Is India right in capping its solar power tariffs?
As the third largest energy consumer in the world, India is determined to achieve 100GW solar power by 2022. It has a long way to go, considering its current capacity of 24GW. Nevertheless, it is quite ironical that the biggest obstacle to this has been brought in by the Ministry of New and Renewable Energy (MNRE) itself, by making a decision to cap solar power tariffs.
According to market sources, the solar power tariff is likely to be capped at ₹ 2.68 per unit for the solar power developers who are using imported solar cells and modules and at ₹ 2.50 per unit for the developers who are into domestic manufacturing of solar panels and modules. The importers are going to be badly affected by this decision.
As of now, about 90% of the equipment that solar power developers use in India is imported. Of this, 85% of the imports are from China. A recent levy of 25% safeguard duty on the imports of solar panels and modules could make capping solar power tariffs, an absolutely misguided move on the part of MNRE.
The safeguard duty might cut down cheap imports and protect the interests of the domestic solar manufacturing industry. But it will surely increase the solar power tariffs by at least ₹ 0.40 per unit.
At a time when the developers are struggling with raising the additional costs for their modules, the cap on solar power tariff can only further dampen their spirits and negatively affect the viability of solar development projects.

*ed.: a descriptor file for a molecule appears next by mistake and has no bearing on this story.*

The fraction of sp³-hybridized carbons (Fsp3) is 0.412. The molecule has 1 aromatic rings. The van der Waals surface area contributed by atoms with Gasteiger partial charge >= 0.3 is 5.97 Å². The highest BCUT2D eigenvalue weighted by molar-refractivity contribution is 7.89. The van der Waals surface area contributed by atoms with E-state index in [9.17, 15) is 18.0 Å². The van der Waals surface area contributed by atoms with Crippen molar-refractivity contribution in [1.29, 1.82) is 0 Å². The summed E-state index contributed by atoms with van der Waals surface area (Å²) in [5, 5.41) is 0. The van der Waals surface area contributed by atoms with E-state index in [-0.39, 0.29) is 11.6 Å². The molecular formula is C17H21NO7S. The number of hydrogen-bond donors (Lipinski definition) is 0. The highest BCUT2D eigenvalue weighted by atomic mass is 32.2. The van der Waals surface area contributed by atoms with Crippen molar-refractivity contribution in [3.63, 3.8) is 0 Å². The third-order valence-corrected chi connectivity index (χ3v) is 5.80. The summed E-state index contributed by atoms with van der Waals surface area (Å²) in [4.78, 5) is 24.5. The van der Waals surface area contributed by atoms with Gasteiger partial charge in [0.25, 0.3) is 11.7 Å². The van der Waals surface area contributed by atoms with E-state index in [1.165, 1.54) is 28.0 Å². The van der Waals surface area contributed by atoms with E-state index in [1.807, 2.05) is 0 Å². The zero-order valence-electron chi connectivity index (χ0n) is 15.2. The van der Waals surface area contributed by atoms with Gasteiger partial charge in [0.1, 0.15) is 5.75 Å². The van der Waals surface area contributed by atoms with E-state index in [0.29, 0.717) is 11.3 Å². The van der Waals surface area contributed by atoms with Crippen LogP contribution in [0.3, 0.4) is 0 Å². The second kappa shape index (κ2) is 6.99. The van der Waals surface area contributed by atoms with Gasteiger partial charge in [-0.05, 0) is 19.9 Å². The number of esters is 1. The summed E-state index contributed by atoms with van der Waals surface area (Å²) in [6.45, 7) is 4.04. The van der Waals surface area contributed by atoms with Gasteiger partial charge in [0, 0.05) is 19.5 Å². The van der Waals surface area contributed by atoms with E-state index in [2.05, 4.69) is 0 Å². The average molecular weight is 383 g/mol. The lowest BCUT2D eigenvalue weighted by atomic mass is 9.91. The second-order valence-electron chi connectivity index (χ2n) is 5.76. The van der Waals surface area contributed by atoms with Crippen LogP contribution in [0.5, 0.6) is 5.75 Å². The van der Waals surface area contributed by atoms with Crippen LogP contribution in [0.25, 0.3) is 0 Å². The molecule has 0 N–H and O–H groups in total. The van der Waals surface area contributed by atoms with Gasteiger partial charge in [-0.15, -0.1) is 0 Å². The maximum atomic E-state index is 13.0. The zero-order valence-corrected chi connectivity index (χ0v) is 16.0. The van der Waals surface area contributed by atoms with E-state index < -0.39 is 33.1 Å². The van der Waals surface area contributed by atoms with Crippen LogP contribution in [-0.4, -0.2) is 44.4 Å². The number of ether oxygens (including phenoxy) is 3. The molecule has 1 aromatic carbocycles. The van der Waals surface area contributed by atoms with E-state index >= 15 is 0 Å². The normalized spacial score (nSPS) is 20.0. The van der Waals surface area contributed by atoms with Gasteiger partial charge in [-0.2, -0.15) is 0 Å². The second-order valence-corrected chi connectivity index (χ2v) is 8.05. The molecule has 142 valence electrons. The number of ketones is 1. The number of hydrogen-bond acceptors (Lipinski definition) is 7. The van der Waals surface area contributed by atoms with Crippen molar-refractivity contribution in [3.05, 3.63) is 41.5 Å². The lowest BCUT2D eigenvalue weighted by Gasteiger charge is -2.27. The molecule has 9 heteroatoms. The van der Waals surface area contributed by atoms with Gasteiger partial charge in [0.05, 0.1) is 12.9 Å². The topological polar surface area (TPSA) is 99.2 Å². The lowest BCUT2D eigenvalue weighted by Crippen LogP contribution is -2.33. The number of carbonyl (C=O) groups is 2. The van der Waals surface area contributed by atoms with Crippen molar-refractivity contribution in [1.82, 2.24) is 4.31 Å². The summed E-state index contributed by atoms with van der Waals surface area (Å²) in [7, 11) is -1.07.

₹ 2.9 per unit has been the lowest bid in the recent times, which is far higher than the cap that is set for solar power tariffs. During the last few months, high bidding has caused SECI to cancel a number of tenders including the 300MW that was awarded to Adani Green Energy. Uttar Pradesh’s renewable energy department canceled tenders for about 1000MW of grid-connected solar development projects because of high bidding. In July tenders worth 950 MW were canceled by SECI because of high bids.
In order to take advantage of the low solar power tariffs, National Solar Mission (NSM) has suggested SECI to immediately introduce a tender for 1200 MW without any upper cap. This way every solar power developer can bid for a 50 MW project without worrying about any upper cap.
The prices of modules have been falling sharply over the last five months. However, solar power developers are still finding it difficult to manage their additional costs owing to the increasing cost of borrowing and currency fluctuations.
The government has made it possible for solar power developers to pass on additional costs to distribution companies. Nevertheless, this is quite a cumbersome process according to many officials and industry experts. This involves approaching the Central Electricity Regulatory Commission. The process involves a lot of back and forth between the Regulator, distributors and the developers, causing many delays and a lot of capital logging.
Exemption of solar development projects is the best thing MNRE can think of, in such a situation. Nevertheless, the question is will the ministry of finance be sympathetic to this request?